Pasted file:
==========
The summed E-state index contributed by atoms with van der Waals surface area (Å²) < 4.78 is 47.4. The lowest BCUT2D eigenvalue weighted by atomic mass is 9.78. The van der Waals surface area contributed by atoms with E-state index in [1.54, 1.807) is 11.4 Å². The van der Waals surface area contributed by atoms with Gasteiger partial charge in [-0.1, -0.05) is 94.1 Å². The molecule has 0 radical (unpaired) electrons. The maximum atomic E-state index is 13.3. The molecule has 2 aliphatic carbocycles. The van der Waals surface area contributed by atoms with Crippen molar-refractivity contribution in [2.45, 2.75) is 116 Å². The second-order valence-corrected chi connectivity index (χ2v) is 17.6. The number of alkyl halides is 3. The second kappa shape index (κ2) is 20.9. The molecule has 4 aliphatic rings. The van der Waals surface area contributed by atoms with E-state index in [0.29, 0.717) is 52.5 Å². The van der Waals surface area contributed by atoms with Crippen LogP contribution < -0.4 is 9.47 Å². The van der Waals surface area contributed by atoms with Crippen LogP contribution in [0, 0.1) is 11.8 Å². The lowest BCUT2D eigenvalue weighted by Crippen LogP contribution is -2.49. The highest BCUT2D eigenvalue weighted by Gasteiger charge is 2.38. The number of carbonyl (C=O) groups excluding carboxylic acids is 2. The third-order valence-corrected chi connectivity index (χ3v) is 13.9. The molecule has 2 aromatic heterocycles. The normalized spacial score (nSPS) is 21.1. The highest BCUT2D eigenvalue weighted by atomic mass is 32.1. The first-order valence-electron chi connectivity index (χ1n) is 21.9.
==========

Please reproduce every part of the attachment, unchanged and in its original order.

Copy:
The summed E-state index contributed by atoms with van der Waals surface area (Å²) < 4.78 is 47.4. The lowest BCUT2D eigenvalue weighted by atomic mass is 9.78. The van der Waals surface area contributed by atoms with E-state index in [1.54, 1.807) is 11.4 Å². The van der Waals surface area contributed by atoms with Gasteiger partial charge in [-0.1, -0.05) is 94.1 Å². The molecule has 0 radical (unpaired) electrons. The maximum atomic E-state index is 13.3. The molecule has 2 aliphatic carbocycles. The van der Waals surface area contributed by atoms with Crippen molar-refractivity contribution in [2.45, 2.75) is 116 Å². The second-order valence-corrected chi connectivity index (χ2v) is 17.6. The number of alkyl halides is 3. The second kappa shape index (κ2) is 20.9. The molecule has 4 aliphatic rings. The van der Waals surface area contributed by atoms with E-state index in [0.29, 0.717) is 52.5 Å². The van der Waals surface area contributed by atoms with Crippen LogP contribution < -0.4 is 9.47 Å². The van der Waals surface area contributed by atoms with Crippen LogP contribution in [0, 0.1) is 11.8 Å². The lowest BCUT2D eigenvalue weighted by Crippen LogP contribution is -2.49. The highest BCUT2D eigenvalue weighted by Gasteiger charge is 2.38. The number of carbonyl (C=O) groups excluding carboxylic acids is 2. The third-order valence-corrected chi connectivity index (χ3v) is 13.9. The molecule has 2 aromatic heterocycles. The normalized spacial score (nSPS) is 21.1. The highest BCUT2D eigenvalue weighted by atomic mass is 32.1. The first-order valence-electron chi connectivity index (χ1n) is 21.9.